Moderna will spike another 25% from current levels after encouraging progress on coronavirus vaccine, Goldman says
- Goldman Sachs lifted its price target for Moderna stock to $105 from $63 on Monday after first trials for its coronavirus drug showed “encouraging” results.
- Moderna announced Monday that all 45 volunteers in the trial produced antibodies to protect against COVID-19 infection. Shares jumped as much as 39% on the news.
- The new price target implies a 25% leap from Moderna’s price at 12:25 p.m. ET.
- Analyst Salveen Richter raised the vaccine’s probability of success to 75% from 70%, and projected phase-two studies will begin this quarter.
Moderna has a new biggest bull on Wall Street who sees the biotech’s stock surging on its experimental coronavirus vaccine.
Goldman Sachs lifted its 12-month price target for Moderna shares to $105 from $63 on Monday, citing “encouraging” results from the company’s mRNA-1273 treatment. The company announced Monday that all 45 volunteers in a phase-one trial produced antibodies that may protect them from COVID-19.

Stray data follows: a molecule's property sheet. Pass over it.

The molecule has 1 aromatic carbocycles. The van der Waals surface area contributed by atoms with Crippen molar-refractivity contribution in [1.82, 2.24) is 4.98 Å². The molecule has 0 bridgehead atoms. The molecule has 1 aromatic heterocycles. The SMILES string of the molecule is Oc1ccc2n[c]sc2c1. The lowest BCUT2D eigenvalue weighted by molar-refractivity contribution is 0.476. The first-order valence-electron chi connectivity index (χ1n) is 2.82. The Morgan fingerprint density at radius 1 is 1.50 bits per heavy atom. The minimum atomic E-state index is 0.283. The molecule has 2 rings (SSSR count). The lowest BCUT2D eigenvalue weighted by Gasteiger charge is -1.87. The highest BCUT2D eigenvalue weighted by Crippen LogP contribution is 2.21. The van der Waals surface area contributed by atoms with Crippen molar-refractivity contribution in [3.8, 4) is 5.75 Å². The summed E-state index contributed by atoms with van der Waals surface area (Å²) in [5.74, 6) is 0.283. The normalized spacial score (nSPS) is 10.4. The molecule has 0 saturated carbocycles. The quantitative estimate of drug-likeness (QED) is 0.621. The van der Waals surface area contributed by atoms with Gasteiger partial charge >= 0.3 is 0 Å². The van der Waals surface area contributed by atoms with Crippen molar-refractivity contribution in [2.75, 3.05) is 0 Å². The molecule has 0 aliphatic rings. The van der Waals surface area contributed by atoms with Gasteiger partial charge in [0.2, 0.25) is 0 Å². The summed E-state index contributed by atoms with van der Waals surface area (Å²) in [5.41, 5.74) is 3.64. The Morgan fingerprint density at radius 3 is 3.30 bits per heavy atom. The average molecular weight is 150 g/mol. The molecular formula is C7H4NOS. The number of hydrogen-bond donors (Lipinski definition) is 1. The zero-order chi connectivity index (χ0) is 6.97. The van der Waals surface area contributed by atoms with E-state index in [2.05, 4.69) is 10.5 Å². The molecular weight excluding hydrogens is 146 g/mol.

The biotech company’s stock leaped as much as 39% to record highs in early Monday trading. The trial results helped drive the S&P 500 index as much as 3.3% higher.
Goldman analyst Salveen Richter raised the program’s probability of success to 75% from 70% following the positive results. The bank is “optimistic on the forward outlook for the vaccine” and expects phase-two trials to begin in the current quarter. Phase-three studies will start in July, Richter estimated.
Goldman’s new target implies a 25% jump from the stock’s price as of 12:25 p.m. ET. The new target surpasses the previous Wall Street high of $83.
Moderna shares have more than quadrupled in the year-to-date as the firm races to develop the first coronavirus vaccine. The company hopes to have a vaccine ready for use by the fall, fast-tracking the trial process as global COVID-19 cases continue to soar.
Moderna has 11 “buy” ratings and one “hold” rating from analysts, according to Bloomberg data.
By Ben Winck